[Hype Hype Hooray] Indie Music’s Watery Grave or How Carles Might Be Right

Hype Hype Hooray is a biweekly “critique” of the music scene and the blogosphere that feeds it, told through the lens of Jamie Hale, a journalist who likes music about as much as he likes scotch and a firm leather chair. Please enjoy with a grain of salt.

The header reads “R.I.P. Indie Music, Our Broken Indie Machine;” a hyperbolic epitaph that fits snugly into 2012, the year of the trendy apocalypse. The author inscribing the headstone is none other than the contrarian king of hyperbole (and king of indie snobbery) himself, Carles.

The screaming headline he wrote on his blog, Hipster Runoff, should be a surprise to no one – this is the place where indie music is chopped into bite-size witticisms, pockmarked with appropriately-adolescent abbreviations like “u” instead of “you,” and “2” instead of “to,” “too,” or “two.” It’s new-age Yellow Journalism that could make even Matt Drudge blush.

It’s all very annoying.

However, what should come as a surprise to the casual reader of Carles’ somehow influential music blog is that this epitaph for indie isn’t as radically and irresponsibly premature as you might think! For more, let’s go to Carles. Carles?

“R u s000 b00red with indie?
Does it feel like u just check the same indie sites/twitterfeeds/facebooks over and over again, finding nothing and more nothing?
When u click on something, do u feel more ‘link baited’ than ‘interested’?
Have u lost ur connection with artists that you once felt passionate about?
Is the thrill of finding new bands ‘gone’?”

Between my screams of agony over this horrible waste of the English language, I found myself nodding along. I am so bored with indie! The thrill of finding new bands is gone! (This is a topic upon which I briefly touched a couple months ago, as well as earlier in the year.) After a VERY solid decade of indie music, I’ve found myself underwhelmed and downright disappointed by the offerings of this new era.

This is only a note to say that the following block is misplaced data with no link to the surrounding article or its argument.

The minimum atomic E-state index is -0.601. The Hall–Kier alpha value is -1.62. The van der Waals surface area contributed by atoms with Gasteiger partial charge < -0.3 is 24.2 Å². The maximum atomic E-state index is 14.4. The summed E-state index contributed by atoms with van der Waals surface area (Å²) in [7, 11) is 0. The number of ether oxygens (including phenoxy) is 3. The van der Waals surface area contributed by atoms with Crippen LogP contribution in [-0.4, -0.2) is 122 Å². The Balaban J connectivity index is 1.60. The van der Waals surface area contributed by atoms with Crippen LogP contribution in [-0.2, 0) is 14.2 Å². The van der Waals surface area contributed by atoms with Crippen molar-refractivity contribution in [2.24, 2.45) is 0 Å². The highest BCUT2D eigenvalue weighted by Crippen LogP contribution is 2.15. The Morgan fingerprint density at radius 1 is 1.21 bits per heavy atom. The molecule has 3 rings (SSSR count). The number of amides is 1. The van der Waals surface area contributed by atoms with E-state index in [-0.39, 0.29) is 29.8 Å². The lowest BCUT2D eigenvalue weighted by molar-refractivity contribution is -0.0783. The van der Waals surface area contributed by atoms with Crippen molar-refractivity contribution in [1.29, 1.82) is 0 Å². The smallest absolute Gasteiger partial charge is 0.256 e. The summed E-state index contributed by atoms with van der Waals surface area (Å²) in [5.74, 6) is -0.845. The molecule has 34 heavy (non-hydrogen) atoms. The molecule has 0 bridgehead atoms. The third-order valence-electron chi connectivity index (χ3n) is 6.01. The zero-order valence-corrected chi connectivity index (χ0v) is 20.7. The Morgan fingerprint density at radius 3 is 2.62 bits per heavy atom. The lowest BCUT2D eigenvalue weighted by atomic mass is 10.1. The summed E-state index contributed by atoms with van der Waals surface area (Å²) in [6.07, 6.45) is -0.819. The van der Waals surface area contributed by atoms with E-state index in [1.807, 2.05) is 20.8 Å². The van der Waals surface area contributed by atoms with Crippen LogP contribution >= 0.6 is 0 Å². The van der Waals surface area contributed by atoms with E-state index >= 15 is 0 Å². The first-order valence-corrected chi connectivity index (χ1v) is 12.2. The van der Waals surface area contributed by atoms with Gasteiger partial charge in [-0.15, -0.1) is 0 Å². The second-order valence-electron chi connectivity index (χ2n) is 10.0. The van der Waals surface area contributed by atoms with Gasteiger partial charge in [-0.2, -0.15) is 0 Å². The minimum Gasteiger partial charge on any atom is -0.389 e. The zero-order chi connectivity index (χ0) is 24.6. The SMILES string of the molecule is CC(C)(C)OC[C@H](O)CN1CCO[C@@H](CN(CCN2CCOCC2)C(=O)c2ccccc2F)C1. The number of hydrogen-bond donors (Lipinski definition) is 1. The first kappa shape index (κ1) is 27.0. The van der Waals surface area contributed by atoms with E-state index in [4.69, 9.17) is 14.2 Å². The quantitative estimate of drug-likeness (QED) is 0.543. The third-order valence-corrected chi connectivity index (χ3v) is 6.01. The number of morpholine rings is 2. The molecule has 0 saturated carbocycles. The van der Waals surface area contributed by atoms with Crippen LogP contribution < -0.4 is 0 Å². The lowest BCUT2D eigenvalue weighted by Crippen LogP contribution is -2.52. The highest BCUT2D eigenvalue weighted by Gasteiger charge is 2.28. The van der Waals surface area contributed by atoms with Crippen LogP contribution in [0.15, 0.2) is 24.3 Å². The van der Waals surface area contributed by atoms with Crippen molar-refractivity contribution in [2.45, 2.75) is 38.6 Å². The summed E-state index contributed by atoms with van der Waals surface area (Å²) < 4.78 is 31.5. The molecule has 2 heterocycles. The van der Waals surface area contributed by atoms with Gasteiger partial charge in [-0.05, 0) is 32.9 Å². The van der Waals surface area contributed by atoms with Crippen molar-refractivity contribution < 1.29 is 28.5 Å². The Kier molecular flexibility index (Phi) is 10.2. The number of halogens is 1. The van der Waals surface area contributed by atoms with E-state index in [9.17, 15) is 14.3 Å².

Sure, there have been some great albums by some great musicians this year (Grizzly Bear, The xx, Tame Impala, what have you) and sure, there have been a few interesting artists on the rise (Frank Ocean, METZ, others probably, whatever), but nothing has really grabbed me by the ear lapels like it used to.

Apparently, and I hate to say this, Carles and I agree on the topic. Carles?

“I am bored with indie. Maybe every1 kinda feels this way, or I’m just losing interest in ‘indie & alt culture’, particularly the Genre Formerly Known As Indie Music … Maybe I’m just growing up, or just trying to escape the overwhelming feeling that the people who still ‘100% buy the buzz’ are laggard ass posers, stagnant cool dads and post-tweens who have some sort of Tavi-Gevinson malfunctioning/contrived nostalgia for the years 2k2-2k8.”

Yikes, Carles.

Despite his crazed ramblings, he makes a valid point. Feeling disenfranchised with modern music means one of two things: Modern music really is getting worse, or you’re just getting older.

As Stan Marsh learned so cruelly on his tenth birthday, new things suddenly turn shitty after a while. New music catches on in young circles of college hipsters, but to you it just sounds like shit. Everybody who’s anybody is crushing on the latest musician, but all you see is a pile of shit. You want so badly to love the new music like you once did – to rush out and buy the factory-fresh vinyl, to put the tracks on repeat until your ears bleed out with joy – but instead you frustratedly turn to your old standards, the records from the “good ol’ days” that defined your more youthful and carefree years.